Scientists said Tuesday that climate change had sharply increased the odds of devastating events such as the frost that wiped out a third of French wine production at a cost of around 2 billion euros ($2.42 billion) in the space of a few nights in April. The frost blanketed the country's most well-known and prestigious wine-producing regions in what minister Julien Denormandie called "probably the greatest agricultural catastrophe of the beginning of the 21st century."
Scientists warned that climate change would raise the risk of such events even further in the future.
The findings are from World Weather Attribution, an international organization that analyzes the link between extreme weather events and global warming.
They looked at data from a zone covering vineyards in Burgundy, Champagne and the Loire valley and ran 132 climate model simulations.
The study concluded that a warmer climate has increased the probability of an extreme frost coinciding with a growing period by 60%.
And study co-author Robert Vautard of the Pierre-Simon Laplace Institute for climate and environmental science put the chances even higher than that.
With the goal of capping global warming at 2 degrees Celsius (3.6 degrees Fahrenheit) above preindustrial levels likely out of reach, he said during an online press conference he expects "the likelihood of such an event to increase by an additional 40%."
April's plunging temperatures were particularly lethal because they followed a period of exceptionally mild weather in March that encouraged trees and vines to bud.
"Bud-break," when young leaves begin to unfurl to prepare for photosynthesis, makes vines vulnerable to deadly freezing temperatures.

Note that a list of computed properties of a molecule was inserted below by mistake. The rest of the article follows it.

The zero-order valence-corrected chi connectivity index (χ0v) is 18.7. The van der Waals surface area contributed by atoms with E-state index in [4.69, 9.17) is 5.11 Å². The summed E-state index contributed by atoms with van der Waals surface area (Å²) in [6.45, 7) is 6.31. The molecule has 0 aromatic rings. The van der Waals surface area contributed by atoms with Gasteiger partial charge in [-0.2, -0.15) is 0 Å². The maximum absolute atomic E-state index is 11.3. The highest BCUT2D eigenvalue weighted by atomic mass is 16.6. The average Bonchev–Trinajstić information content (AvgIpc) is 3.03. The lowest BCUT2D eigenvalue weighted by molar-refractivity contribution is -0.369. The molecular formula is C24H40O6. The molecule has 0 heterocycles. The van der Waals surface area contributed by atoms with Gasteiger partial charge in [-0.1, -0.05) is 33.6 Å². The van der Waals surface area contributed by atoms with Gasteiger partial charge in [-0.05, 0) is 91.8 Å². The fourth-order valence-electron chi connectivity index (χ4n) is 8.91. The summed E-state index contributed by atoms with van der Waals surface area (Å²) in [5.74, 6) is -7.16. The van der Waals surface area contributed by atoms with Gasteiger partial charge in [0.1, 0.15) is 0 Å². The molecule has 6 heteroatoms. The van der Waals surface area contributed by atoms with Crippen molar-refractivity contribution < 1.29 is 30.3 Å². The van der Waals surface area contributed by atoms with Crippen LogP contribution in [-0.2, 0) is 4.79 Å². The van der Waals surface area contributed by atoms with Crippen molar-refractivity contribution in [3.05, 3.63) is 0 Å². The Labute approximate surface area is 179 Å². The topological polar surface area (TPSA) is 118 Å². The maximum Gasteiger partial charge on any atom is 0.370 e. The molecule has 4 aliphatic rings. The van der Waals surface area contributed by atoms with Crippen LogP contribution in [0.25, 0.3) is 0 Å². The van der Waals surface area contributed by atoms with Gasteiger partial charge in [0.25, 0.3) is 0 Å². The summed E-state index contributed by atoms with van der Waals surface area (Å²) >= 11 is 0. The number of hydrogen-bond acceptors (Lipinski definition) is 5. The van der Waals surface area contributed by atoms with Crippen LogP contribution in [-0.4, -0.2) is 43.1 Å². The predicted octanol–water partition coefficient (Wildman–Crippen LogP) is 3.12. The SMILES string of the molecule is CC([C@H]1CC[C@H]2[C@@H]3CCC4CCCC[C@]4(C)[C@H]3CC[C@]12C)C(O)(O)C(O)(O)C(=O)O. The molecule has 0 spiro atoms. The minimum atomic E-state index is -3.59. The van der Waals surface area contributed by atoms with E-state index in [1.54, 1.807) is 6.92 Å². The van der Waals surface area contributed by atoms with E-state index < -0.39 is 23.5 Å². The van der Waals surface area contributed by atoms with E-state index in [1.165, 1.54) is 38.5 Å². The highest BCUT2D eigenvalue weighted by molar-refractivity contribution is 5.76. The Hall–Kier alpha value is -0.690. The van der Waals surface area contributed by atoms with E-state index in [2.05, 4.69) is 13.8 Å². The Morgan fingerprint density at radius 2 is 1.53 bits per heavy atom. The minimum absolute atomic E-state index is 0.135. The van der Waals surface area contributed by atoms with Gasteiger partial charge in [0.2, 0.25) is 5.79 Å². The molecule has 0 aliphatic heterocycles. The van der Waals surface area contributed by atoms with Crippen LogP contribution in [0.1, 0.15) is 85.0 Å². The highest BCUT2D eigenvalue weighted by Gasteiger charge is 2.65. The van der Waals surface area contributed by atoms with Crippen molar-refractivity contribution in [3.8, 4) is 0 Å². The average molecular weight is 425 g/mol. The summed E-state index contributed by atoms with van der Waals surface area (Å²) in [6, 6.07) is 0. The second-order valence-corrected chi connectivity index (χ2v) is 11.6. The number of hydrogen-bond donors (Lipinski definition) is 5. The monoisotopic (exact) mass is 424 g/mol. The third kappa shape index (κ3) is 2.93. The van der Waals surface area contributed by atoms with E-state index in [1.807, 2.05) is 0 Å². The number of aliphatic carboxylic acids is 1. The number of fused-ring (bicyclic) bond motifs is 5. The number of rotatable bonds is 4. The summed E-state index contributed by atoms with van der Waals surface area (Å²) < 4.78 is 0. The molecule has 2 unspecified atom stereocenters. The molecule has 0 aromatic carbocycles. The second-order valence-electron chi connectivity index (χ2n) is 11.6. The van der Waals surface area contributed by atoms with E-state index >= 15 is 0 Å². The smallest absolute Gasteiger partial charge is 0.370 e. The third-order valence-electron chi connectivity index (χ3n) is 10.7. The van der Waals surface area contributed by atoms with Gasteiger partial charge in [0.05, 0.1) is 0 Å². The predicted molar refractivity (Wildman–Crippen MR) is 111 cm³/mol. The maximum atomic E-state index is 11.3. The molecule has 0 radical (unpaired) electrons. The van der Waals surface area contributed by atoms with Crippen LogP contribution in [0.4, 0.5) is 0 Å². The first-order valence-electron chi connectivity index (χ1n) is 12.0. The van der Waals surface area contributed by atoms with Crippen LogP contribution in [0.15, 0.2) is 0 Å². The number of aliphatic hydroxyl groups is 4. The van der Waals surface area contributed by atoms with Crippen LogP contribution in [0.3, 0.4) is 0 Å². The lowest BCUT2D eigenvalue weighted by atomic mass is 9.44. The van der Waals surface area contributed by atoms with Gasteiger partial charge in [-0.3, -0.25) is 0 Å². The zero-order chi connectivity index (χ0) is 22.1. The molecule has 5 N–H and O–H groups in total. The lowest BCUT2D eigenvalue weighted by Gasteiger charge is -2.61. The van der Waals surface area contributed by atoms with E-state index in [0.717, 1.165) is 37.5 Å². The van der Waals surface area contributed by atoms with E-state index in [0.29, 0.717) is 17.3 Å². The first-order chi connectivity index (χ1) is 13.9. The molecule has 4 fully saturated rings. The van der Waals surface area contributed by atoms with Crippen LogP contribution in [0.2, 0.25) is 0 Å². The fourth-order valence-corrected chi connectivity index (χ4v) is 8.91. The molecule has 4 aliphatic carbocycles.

Wine growers have always been wary of a late frost, but now they are being forced to redefine what they consider "late."
Budding is "happening earlier and earlier," said climate researcher and study co-author Nicolas Viovy, "it has moved up almost 15 days since 1980."
To analyze the likelihood of future devastating frosts, researchers had to take into account two consequences of warming: a decrease in freezing temps on the one hand and an earlier start to the growing period on the other.
"It is a real scientific step forward to be able to analyze composite events" like this one, said Samuel Morin who heads up a combined unit of the French National Research Institute (CNRS) and Meteo France, which contributed data and researchers to the report.
"You can't say of an isolated weather event 'it's because of climate change.' But you can measure the extent to which climate change affected the probability that such an event could occur," he told Agence France-Presse (AFP).
The fallout from April's frost was widespread with hundreds of thousands of hectares of crops and vines in 10 of France's 13 regions hit, affecting kiwis, apricots, apples, beets and rapeseed.
Markus Reichstein of the Max Planck Institute, another study co-author, pointed to the urgency of being able to anticipate the likelihood of such events.
"Economically it can be quite critical," he said during the press conference, adding that for wine growers "it could be an existential question."
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